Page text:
This gives a good sense of how far from the stage our seats were. So close!

This gives a good sense of how far from the stage our seats were. So close!

Damien Rice. Courtesy of Chris Van Slyke of bostonthroughmyeyes.com

Damien Rice. Courtesy of Chris Van Slyke of bostonthroughmyeyes.com

Damien Rice. Courtesy of Chris Van Slyke of bostonthroughmyeyes.com

Damien Rice. Courtesy of Chris Van Slyke of bostonthroughmyeyes.com

Courtesy of Chris Van Slyke of bostonthroughmyeyes.com

Courtesy of Chris Van Slyke of bostonthroughmyeyes.com

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I’m enjoying Damien’s newest album, My Favourite Faded Fantasy, and it seemed that last night’s crowd was full of fans who alsoknew his entire catalogue by heart. I just considered telling you about the standout songs, but the list would basically be a set list of the whole show. I was so impressed with how much passion and just sheer noise one man could produce up there. What a night. My friend Chris at bostonthroughmyeyes.com wrote a bit about the show which includes the set list and lovely photos he took, as well. I knew I’d likely send you his way for a full report and so pretty much turned off the music journalist in my head and just got caught up being a lucky member of last night’s incredibly fortunate audience.

Damien Rice—you have got “it” and “it” to spare. Thank you for the gift of your music and for a truly beautiful show last night. This is essentially my version of speechless.

xo,

bree

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Chris Smither

Saturday, March 28, 2015

Johnson Hall, Gardiner, Maine

This was a perfect Gardiner evening. I love my sweet little town, and living a quarter of a mile from downtown is the best. My dear friend Dot came up to join me and we had a delicious dinner at the incomparable A1 Diner, joined a handful of Gardiner friends for a glass of wine at Vintage Wine Bar, and made our way over to Johnson Hall to grab seats for the sold out Chris Smither show just before show time at 7:30.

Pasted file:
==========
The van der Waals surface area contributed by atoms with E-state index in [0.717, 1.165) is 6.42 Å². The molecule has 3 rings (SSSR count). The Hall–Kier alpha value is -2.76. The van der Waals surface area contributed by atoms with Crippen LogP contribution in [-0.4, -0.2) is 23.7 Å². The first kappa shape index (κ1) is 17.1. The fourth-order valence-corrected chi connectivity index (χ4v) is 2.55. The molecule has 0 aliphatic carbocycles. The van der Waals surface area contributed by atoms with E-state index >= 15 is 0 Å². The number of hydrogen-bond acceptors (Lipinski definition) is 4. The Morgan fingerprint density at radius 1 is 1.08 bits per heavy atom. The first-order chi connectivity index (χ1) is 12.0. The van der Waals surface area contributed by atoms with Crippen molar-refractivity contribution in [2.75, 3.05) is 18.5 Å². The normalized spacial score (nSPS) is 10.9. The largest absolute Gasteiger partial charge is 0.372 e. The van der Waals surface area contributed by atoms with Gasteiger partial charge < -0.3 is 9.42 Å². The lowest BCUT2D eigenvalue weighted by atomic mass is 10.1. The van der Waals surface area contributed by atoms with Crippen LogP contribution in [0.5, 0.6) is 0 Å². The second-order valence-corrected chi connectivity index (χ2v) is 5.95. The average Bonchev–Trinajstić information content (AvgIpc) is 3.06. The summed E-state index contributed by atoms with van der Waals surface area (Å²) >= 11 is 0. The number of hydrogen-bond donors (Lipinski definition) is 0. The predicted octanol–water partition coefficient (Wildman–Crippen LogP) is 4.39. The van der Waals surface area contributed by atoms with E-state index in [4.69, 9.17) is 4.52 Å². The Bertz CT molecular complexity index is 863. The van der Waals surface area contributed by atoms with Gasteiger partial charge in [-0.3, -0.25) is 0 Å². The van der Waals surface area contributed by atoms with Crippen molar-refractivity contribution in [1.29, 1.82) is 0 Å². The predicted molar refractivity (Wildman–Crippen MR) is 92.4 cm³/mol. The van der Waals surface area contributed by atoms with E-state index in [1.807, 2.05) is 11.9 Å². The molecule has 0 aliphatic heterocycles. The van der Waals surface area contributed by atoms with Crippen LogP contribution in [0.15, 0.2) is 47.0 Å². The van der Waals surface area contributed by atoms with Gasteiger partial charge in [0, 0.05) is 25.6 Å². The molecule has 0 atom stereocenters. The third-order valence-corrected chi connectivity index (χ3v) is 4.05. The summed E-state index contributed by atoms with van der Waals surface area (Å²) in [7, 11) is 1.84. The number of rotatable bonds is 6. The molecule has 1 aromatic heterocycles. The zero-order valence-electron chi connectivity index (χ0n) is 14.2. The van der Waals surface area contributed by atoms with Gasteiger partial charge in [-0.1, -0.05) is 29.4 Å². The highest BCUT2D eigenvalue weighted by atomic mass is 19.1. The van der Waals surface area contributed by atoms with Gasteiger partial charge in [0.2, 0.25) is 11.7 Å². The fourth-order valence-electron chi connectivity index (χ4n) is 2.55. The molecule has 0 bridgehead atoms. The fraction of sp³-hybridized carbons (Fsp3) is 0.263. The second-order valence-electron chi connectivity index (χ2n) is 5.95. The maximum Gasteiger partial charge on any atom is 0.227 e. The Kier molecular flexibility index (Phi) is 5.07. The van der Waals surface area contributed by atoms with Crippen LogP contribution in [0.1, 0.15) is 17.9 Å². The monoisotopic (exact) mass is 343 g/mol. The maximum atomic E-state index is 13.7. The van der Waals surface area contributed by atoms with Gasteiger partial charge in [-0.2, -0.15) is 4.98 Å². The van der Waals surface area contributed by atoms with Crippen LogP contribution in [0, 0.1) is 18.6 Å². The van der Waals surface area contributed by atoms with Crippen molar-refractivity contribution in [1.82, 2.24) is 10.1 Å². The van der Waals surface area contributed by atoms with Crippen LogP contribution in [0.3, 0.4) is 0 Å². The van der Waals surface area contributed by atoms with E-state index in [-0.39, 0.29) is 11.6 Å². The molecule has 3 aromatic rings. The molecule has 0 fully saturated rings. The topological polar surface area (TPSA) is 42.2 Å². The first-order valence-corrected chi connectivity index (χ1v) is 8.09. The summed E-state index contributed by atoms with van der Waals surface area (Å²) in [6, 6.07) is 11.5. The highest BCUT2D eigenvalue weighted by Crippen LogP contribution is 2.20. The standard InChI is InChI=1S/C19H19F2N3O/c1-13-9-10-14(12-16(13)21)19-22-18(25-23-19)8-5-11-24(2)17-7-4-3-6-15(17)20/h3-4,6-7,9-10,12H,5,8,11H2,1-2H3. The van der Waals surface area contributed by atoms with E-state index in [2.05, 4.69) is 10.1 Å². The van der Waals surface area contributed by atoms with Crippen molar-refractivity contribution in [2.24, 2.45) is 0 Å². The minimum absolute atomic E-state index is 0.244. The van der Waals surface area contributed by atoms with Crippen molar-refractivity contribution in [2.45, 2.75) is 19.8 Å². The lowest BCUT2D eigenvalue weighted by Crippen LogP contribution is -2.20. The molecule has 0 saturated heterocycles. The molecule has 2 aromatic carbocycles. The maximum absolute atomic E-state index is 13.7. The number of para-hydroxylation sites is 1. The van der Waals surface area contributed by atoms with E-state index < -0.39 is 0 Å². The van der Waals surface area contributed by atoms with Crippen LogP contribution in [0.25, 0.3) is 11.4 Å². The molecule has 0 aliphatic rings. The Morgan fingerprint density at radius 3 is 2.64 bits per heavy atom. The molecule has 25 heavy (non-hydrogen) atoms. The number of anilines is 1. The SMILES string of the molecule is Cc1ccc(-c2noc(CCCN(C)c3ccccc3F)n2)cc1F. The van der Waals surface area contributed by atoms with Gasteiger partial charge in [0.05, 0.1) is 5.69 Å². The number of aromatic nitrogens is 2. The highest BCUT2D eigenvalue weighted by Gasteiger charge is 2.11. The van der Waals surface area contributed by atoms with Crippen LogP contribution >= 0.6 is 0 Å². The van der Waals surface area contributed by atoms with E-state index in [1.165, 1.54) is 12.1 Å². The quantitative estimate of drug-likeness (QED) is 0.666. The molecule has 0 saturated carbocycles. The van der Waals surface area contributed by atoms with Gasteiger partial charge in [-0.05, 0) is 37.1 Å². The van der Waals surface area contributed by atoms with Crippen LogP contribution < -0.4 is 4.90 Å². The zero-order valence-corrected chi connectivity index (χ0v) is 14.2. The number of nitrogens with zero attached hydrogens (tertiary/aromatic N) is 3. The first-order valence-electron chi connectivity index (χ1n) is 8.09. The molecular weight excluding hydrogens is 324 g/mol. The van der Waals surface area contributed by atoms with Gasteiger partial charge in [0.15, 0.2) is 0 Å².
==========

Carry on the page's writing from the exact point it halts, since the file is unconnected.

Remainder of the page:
Gardiner's A1 Diner on Bridge Street

Gardiner’s A1 Diner on Bridge Street

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Johnson Hall’s director Mike Miclon took the stage and welcomed us warmly. He let the crowd know that this is Johnson Hall’s 150th year and there’s an active capital campaign to renovate the beautiful 400-seat opera house on the top floor of the building. Mike would love Lyle Lovett to be the first to perform in the renovated space in 2019 when the space is complete. I’m enthusiastic about this project and know it will happen thanks to Mike’s leadership and the dedication of a loyal board of directors.

Mike explained that he’d stumbled across a CD of Chris Smither’s years ago at his former arts venue and has booked him time and again. Chris Smither took the stage solo and charmed us immediately. I was taken by his distinctive, raspy voice, toe tapping percussion, and impressive command of the guitar. I am not a huge fan of the blues (sorry, but true), but Chris Smither does it right. He was notably unassuming on stage and made me feel a bit like I was in his living room. Chris engaged the crowd throughout the night. He joked with us before playing “Origin of Species” that “evolution’s not something you believe in—you either know about it or you don’t.”

 

I snuck backstage to take a couple of pictures of Chris Smithers with my iPhone

I snuck backstage to take a couple of pictures of Chris Smithers with my iPhone

Dot, Clare (of Monkitree), and I took a tour of the beautiful upstairs of Johnson Hall during intermission. It’s going to be amazing when it’s renovated. It’s pretty phenomenal already, but probably not up to code.

Johnson Hall's incredible and not yet renovated third story

Johnson Hall’s incredible and not yet renovated third story

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Chris took the stage after intermission and told us about the first time he met fellow singer-songwriter Dave Carter at a music festival in Oregon. Chris said he rushed off stage after playing a set hoping to make it over to Dave Carter’s tent elsewhere with time to meet and talk before Dave’s set. As he ran, someone behind him called his name and it was Dave Carter—who’d gone to Chris’ set. Dave told Chris “you sure have a lot of words in your songs,” which Chris said was like the pot calling the kettle black. He covered Dave Carter’s “Crocodile Man” and showed us just what he meant. They both sure can fit a lot of words in one breath.

Chris Smither is a storyteller. I particularly enjoyed the funny stories he told in song—especially “Get A Better One.” We laughed a lot throughout the night. Chris talked about his family a lot during the show and wrote “I Don’t Know” using phrases his then four or five year old daughter said that he jotted down. He adopted a baby from China when he was 60 years old. She’s ten now, and even though he said his friends joked with him that parenthood would change his songwriting forever (and for the worse), but he feels like he hasn’t lost it. “No Love Today” is inspired by the roving produce seller (Mr. Okra’s dad, maybe?) who came down the street Chris grew up on in New Orleans singing about his fruits and vegetables twice a week.